More than being beautiful and functional, our homes must boost our well-being and make us happy.
To do this, architects and designers should look into the science of how buildings affect our mental health.
According to Dr Eve Edelstine, architects can utilise the findings in various neuroscientific studies to help them design buildings better. She leads Perkins&Will’s Human Experience Lab team, and they take a look at how our brain and body behave concerning the building’s design. They found out that factors such as indoor air quality, daylighting, noise control, colour, texture, and dimension affect our perception, thoughts, emotions, and actions.
Welcome to neuroarchitecture.
Do you want to know how science can help you design a home that’s good for you? Continue reading to find out:
Design around people
What neuroscience says: People are overworked and overstimulated because there are a lot of things happening in this fast-paced society. We’re feeding the body and brain more information than it can actively process. It has a significant impact on our well-being. [Source]
Recommendations: Your homes are the only place where you instantly recharge after a busy day. Make it your personal and private haven. Create spaces that are free from digital distractions so you can focus on spending time with your family and friends. It can be an open-plan family room that’s connected to the backyard, or any outdoor area as long as it supports the value of people coming together.
Invite an ample amount of sunlight
What neuroscience says: Day lighting is as crucial as artificial indoor lighting. Sunlight keeps our body’s circadian rhythm regular. [Source]
Recommendations: Engage an architect who will help you plan the location of the windows to allow ample amount of morning light to come into your home. A great one will also make sure your windows will frame the relaxing and refreshing view seen from your home.
It is great to have a large and full window in areas you use during the day (e.g. family room, bedroom). Arrange the furniture properly to make sure you feel the sunshine come in.
If you have a home office, make sure that your work desk is near a window. Whenever you’re feeling stressed, take a quick look at the outside world.
Block light at certain times of the day
What neuroscience says: Light and darkness are needed to normalise our internal biological clocks or circadian rhythms. Our homes and cities are well-lit from morning until night-time, which affects our sleeping patterns, mood, eating habits, and digestion.
As much as you want to maximise daylighting in the morning, you also need to block the intense sun rays in the afternoon and provide darkness at night.
Recommendations: Don’t forget to install shades on your windows so you can block the afternoon sun and the light from the streets at night. Keep your bedroom dark during bedtime — make sure no lights come in from the other room, a computer, or a cellphone. Plan a layered lighting scheme to improve your bedroom interiors. Consider installing dimmer switches and lamps with tri-colour bulbs.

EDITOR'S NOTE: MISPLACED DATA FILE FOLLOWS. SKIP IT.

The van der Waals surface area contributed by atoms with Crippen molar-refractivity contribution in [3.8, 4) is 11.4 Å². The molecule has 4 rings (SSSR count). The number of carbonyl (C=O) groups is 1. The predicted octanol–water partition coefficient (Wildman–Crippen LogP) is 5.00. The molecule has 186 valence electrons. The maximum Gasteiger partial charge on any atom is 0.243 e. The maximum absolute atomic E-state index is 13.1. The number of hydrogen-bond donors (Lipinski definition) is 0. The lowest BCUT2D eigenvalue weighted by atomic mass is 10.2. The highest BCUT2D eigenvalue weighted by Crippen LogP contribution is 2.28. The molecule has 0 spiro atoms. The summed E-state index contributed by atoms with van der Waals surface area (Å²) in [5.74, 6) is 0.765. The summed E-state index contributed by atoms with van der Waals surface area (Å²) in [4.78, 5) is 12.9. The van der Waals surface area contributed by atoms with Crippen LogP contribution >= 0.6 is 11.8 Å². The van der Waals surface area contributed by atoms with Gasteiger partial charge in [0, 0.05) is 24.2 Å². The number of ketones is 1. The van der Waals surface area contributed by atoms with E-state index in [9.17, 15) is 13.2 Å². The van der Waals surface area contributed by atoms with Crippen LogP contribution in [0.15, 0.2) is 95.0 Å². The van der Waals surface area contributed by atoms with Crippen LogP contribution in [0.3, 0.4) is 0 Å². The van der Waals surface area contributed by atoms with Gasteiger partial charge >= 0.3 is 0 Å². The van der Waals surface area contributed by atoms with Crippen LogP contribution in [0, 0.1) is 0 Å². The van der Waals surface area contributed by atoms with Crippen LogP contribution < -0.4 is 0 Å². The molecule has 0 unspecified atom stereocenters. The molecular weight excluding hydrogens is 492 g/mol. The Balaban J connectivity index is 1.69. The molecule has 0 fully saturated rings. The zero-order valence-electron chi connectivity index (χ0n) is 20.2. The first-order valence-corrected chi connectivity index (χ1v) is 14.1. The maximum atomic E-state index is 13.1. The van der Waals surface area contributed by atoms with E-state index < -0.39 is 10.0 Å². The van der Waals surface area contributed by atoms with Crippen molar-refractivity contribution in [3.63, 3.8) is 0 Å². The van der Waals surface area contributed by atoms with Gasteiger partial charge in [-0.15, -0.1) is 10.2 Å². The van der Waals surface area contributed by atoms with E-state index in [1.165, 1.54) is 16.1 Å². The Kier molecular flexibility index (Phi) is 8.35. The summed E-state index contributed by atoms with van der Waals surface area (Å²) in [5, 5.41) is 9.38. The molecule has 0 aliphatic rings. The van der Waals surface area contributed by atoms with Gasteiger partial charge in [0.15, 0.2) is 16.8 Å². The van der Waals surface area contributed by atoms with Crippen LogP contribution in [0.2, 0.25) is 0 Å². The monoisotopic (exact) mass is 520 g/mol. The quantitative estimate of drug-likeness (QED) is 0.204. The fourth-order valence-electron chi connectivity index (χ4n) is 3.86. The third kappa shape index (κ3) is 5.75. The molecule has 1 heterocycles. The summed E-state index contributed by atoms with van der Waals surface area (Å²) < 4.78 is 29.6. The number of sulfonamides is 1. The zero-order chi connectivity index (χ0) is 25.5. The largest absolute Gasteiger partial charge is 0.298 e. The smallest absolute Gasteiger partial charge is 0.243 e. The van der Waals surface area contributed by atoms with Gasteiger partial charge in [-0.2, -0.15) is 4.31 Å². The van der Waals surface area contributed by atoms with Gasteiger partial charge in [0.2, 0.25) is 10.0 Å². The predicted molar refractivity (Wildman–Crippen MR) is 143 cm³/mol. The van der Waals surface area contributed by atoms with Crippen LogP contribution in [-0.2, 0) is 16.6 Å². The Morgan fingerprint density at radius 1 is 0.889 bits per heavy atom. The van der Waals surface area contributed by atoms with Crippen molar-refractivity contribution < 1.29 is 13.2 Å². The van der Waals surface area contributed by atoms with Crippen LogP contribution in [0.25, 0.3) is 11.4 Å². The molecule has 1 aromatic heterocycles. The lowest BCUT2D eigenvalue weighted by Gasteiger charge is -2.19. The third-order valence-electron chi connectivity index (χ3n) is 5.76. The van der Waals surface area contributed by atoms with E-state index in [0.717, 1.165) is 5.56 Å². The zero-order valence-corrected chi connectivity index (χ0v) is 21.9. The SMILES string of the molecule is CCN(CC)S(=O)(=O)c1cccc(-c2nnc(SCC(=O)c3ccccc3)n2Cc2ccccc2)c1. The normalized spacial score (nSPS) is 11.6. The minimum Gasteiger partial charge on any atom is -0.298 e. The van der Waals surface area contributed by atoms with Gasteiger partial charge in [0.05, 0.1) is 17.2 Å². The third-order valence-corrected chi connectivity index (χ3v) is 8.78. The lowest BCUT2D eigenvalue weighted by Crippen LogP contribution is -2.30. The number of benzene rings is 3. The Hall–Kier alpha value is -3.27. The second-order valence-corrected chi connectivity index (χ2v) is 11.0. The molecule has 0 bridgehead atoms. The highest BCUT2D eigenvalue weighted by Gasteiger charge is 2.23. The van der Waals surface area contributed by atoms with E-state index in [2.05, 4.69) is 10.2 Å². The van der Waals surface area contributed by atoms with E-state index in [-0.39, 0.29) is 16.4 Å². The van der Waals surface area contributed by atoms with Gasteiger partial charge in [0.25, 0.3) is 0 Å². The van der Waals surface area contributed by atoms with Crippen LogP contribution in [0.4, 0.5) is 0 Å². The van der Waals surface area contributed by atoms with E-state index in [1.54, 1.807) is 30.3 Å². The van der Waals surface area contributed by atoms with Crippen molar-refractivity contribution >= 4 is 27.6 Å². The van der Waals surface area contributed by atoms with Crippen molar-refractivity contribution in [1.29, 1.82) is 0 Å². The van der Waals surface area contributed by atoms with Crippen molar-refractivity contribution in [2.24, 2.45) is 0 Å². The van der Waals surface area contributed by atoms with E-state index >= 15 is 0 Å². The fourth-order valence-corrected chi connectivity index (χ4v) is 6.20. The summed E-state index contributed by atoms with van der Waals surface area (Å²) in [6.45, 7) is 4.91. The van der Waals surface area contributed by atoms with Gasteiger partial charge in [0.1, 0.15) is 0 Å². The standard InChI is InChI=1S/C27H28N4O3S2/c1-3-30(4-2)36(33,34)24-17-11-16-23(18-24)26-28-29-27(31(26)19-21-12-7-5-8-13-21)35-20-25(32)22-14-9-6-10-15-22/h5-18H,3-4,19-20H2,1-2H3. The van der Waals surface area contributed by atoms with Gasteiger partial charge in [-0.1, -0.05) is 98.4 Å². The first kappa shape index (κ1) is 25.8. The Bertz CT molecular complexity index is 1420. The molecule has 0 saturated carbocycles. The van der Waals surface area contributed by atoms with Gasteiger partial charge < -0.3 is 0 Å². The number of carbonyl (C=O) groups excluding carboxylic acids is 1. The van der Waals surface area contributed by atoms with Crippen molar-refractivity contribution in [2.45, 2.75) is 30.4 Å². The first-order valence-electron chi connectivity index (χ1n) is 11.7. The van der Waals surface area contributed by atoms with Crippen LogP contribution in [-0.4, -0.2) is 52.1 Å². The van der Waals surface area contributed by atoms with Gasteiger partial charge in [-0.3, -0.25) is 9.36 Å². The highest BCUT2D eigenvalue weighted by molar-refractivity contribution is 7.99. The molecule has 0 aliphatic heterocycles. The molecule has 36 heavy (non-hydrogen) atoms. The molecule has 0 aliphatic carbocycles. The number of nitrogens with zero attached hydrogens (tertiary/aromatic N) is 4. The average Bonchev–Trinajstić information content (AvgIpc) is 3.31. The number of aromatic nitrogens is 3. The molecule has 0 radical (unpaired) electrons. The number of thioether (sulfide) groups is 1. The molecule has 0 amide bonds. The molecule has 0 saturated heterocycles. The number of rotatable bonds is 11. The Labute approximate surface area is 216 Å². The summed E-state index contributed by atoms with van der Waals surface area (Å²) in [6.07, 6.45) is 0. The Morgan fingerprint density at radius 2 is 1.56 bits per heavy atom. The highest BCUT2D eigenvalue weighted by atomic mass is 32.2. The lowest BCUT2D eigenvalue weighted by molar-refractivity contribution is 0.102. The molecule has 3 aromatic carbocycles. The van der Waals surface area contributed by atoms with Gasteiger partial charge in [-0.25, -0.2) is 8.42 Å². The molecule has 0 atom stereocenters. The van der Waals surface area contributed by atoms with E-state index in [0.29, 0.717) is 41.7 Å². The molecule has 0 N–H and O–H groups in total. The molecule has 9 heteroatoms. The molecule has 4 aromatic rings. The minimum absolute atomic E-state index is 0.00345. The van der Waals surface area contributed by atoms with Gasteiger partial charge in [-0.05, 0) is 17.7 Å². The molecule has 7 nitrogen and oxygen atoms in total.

Block the noise
What neuroscience says: Pleasant sounds at one moment could be unwanted at another.
Recommendation: Have a combination of absorptive and reflective materials to distribute sounds differently. Install acoustic paneling in the walls to keep noise from travelling to the next room. Soft carpets and area rugs absorb sound and create a quieter space.
Connect with nature
What neuroscience says: Humans have an innate urge to affiliate with other forms of life; biophilia as we call it.
Recommendation: Invest in a home that offers beautiful natural views. Incorporate glazing to connect your home to the Earth. Use natural building materials in your interior design. Put a small water feature in your garden (pond, fountain, birdbath, water bowl, etc.). Nestle it near lush greenery. The sound of trickling water is relaxing and beneficial to our mental and physical health.
Open your space
What neuroscience says: People enjoy open spaces more than enclosed ones.
Recommendations: You don’t need to live in a McMansion to pull off an open-plan interior. Instead of focusing on the size of the room, pay more attention to its design. Small spaces are beautiful and cosy when functional and designed well.
With a talented designer on your team, you can create a home that suits your specific needs. Plan the layout, so the flow feels natural and uninterrupted. Open your space to make it feel more spacious.
Cut the clutter
What neuroscience says: Adults living in cluttered homes report a decrease in satisfaction in life. Unlike others, they are not proud of their home. They feel more stressed, and they tend to eat unhealthy food.
A comfortable and clutter-free environment is essential to your mental hygiene. Having too many things crammed in a small space is distracting and chaotic.
Recommendation: Prioritise storage when designing your home. Declutter — keep a few items that you need.
Create a home that promotes well-being
Your home is more than a building where you stay. It is where you live; it shapes you as a person. Do everything to maintain happiness in your home and see how it affects your life as a whole.
If you need help renovating or building a new (better) home, contact us.